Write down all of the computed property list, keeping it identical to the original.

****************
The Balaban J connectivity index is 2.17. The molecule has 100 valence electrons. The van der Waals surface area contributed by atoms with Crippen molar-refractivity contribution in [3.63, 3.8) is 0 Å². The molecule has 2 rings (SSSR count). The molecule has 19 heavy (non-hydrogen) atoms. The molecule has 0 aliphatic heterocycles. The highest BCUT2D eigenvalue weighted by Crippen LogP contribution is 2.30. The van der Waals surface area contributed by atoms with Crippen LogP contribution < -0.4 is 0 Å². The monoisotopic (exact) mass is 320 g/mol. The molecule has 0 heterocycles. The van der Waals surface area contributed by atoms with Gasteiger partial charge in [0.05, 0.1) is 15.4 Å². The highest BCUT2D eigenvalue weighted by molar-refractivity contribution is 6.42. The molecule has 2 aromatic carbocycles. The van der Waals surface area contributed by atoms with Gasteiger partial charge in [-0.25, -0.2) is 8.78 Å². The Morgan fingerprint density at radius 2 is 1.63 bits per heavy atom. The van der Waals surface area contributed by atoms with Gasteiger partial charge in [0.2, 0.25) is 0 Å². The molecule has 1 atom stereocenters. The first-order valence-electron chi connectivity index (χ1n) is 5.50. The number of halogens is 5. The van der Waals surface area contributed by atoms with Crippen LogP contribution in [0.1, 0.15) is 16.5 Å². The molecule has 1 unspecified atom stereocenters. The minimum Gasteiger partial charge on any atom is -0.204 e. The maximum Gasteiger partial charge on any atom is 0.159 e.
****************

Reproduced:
The Balaban J connectivity index is 2.17. The molecule has 100 valence electrons. The van der Waals surface area contributed by atoms with Crippen molar-refractivity contribution in [3.63, 3.8) is 0 Å². The molecule has 2 rings (SSSR count). The molecule has 19 heavy (non-hydrogen) atoms. The molecule has 0 aliphatic heterocycles. The highest BCUT2D eigenvalue weighted by Crippen LogP contribution is 2.30. The van der Waals surface area contributed by atoms with Crippen LogP contribution < -0.4 is 0 Å². The monoisotopic (exact) mass is 320 g/mol. The molecule has 0 heterocycles. The van der Waals surface area contributed by atoms with Gasteiger partial charge in [0.05, 0.1) is 15.4 Å². The highest BCUT2D eigenvalue weighted by molar-refractivity contribution is 6.42. The molecule has 2 aromatic carbocycles. The van der Waals surface area contributed by atoms with Gasteiger partial charge in [-0.25, -0.2) is 8.78 Å². The Morgan fingerprint density at radius 2 is 1.63 bits per heavy atom. The van der Waals surface area contributed by atoms with Gasteiger partial charge in [0.2, 0.25) is 0 Å². The molecule has 1 atom stereocenters. The first-order valence-electron chi connectivity index (χ1n) is 5.50. The number of halogens is 5. The van der Waals surface area contributed by atoms with Crippen LogP contribution in [0.1, 0.15) is 16.5 Å². The molecule has 1 unspecified atom stereocenters. The minimum Gasteiger partial charge on any atom is -0.204 e. The maximum Gasteiger partial charge on any atom is 0.159 e.